Judge Refuses to Toss Racial Profiling Case

     (CN) – An immigrant-rights group has won a narrow victory in a civil rights complaint filed in response to Sonoma County’s alleged practice of stopping and detaining Latinos in order to check on their immigration status.




     The Committee for Immigrant Rights of Sonoma County and several individuals filed suit against the Department of Homeland Security, the Bureau of Immigration and Customs Enforcement (ICE), three federal agents, and Sonoma County and its sheriff and deputy sheriff.
     They accused the defendants of working together to illegally target Latino citizens of Sonoma County, using race as the motivating factor to stop and detain these residents to check on their immigration status. County officials, under the approval of ICE agents, routinely arrest Latino members of the community and hold them in county jail until ICE issues an immigration detainer, the plaintiffs claimed.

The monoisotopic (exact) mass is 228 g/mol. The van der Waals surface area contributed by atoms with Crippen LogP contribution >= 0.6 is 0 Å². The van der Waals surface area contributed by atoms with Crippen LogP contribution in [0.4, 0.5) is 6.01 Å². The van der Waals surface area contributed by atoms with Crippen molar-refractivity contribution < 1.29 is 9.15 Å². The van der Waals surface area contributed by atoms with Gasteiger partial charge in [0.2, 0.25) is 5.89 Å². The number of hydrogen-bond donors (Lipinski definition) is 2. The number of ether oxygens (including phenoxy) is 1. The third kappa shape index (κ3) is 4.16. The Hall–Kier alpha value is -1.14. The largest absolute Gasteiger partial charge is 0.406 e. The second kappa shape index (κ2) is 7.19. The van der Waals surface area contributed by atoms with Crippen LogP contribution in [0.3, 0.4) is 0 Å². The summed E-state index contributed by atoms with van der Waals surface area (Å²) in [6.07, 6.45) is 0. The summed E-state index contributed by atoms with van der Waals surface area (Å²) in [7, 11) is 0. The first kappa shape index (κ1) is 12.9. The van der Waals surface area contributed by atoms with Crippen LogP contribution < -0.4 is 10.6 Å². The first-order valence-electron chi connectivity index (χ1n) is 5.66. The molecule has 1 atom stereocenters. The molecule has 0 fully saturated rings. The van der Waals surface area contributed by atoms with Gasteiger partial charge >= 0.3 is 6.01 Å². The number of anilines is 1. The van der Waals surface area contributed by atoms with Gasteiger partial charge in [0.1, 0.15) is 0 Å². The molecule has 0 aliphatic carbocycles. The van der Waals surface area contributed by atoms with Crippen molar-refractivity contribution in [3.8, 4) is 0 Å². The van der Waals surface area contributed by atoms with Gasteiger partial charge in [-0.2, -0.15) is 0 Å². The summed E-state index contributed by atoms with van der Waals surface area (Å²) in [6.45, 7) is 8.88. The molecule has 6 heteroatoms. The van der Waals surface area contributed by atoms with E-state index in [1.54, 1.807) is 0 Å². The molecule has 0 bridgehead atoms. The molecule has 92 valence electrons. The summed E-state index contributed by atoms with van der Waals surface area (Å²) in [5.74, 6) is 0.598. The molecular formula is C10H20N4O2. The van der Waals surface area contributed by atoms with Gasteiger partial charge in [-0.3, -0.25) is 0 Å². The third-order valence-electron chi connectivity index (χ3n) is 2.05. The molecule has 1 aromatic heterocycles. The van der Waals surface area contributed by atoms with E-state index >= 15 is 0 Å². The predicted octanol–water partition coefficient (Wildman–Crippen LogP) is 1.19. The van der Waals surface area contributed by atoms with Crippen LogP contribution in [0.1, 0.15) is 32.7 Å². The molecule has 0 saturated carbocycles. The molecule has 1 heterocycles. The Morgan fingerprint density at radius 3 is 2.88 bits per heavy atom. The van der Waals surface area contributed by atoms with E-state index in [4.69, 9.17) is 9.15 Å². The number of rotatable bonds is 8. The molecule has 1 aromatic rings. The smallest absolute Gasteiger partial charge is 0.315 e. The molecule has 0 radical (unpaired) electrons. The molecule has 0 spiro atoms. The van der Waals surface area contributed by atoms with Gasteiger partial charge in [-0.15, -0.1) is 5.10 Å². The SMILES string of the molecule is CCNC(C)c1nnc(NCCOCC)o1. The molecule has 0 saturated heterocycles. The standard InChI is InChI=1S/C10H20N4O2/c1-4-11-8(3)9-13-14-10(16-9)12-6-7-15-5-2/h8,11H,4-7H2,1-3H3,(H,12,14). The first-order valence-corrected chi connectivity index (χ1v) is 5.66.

These allegedly illegal detentions can last between three and five days, according to the advocacy group.
     In a lengthy ruling, U.S. District Judge Phyllis Hamilton in San Francisco agreed with the plaintiffs that federal agents can be sued in their individual capacities for the alleged civil rights violations, because the Supreme Court has ruled that actions for money damages may be brought against individual federal agents for their unconstitutional conduct.
     In so ruling, Judge Hamilton declined to dismiss the case, but granted the defendants’ motion for a more definite statement.

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